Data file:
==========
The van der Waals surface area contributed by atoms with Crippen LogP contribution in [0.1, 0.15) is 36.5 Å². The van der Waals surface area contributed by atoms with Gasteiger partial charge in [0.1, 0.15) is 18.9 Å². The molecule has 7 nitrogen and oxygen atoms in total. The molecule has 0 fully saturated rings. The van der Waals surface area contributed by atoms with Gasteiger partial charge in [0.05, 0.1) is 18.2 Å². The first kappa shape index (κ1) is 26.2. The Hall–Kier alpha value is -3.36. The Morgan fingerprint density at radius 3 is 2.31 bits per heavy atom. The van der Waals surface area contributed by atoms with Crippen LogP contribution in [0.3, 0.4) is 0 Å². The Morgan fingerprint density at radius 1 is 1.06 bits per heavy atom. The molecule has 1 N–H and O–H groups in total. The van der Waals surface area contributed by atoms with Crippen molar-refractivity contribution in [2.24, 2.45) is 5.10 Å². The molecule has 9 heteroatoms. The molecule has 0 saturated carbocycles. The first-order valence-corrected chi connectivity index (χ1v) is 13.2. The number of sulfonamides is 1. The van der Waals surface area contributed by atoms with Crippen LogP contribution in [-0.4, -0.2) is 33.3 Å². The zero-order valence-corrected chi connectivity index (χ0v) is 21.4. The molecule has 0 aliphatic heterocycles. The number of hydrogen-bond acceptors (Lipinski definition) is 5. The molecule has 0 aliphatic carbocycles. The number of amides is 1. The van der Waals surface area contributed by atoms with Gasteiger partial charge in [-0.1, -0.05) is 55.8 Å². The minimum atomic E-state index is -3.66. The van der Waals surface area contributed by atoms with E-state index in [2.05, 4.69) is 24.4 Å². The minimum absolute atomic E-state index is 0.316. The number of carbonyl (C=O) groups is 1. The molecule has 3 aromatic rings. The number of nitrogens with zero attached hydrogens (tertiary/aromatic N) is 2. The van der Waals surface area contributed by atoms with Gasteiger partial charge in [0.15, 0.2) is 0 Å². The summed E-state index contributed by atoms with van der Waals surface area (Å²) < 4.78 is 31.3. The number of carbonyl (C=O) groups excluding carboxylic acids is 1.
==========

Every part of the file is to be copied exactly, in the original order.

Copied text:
The van der Waals surface area contributed by atoms with Crippen LogP contribution in [0.1, 0.15) is 36.5 Å². The van der Waals surface area contributed by atoms with Gasteiger partial charge in [0.1, 0.15) is 18.9 Å². The molecule has 7 nitrogen and oxygen atoms in total. The molecule has 0 fully saturated rings. The van der Waals surface area contributed by atoms with Gasteiger partial charge in [0.05, 0.1) is 18.2 Å². The first kappa shape index (κ1) is 26.2. The Hall–Kier alpha value is -3.36. The Morgan fingerprint density at radius 3 is 2.31 bits per heavy atom. The van der Waals surface area contributed by atoms with Crippen LogP contribution in [0.3, 0.4) is 0 Å². The Morgan fingerprint density at radius 1 is 1.06 bits per heavy atom. The molecule has 1 N–H and O–H groups in total. The van der Waals surface area contributed by atoms with Crippen molar-refractivity contribution in [2.24, 2.45) is 5.10 Å². The molecule has 9 heteroatoms. The molecule has 0 saturated carbocycles. The first-order valence-corrected chi connectivity index (χ1v) is 13.2. The number of sulfonamides is 1. The van der Waals surface area contributed by atoms with Crippen LogP contribution in [-0.4, -0.2) is 33.3 Å². The zero-order valence-corrected chi connectivity index (χ0v) is 21.4. The molecule has 0 aliphatic heterocycles. The number of hydrogen-bond acceptors (Lipinski definition) is 5. The molecule has 0 aliphatic carbocycles. The number of amides is 1. The van der Waals surface area contributed by atoms with Gasteiger partial charge in [-0.1, -0.05) is 55.8 Å². The minimum atomic E-state index is -3.66. The van der Waals surface area contributed by atoms with E-state index in [2.05, 4.69) is 24.4 Å². The minimum absolute atomic E-state index is 0.316. The number of carbonyl (C=O) groups is 1. The molecule has 3 aromatic rings. The number of nitrogens with zero attached hydrogens (tertiary/aromatic N) is 2. The van der Waals surface area contributed by atoms with Gasteiger partial charge in [0.15, 0.2) is 0 Å². The summed E-state index contributed by atoms with van der Waals surface area (Å²) < 4.78 is 31.3. The number of carbonyl (C=O) groups excluding carboxylic acids is 1.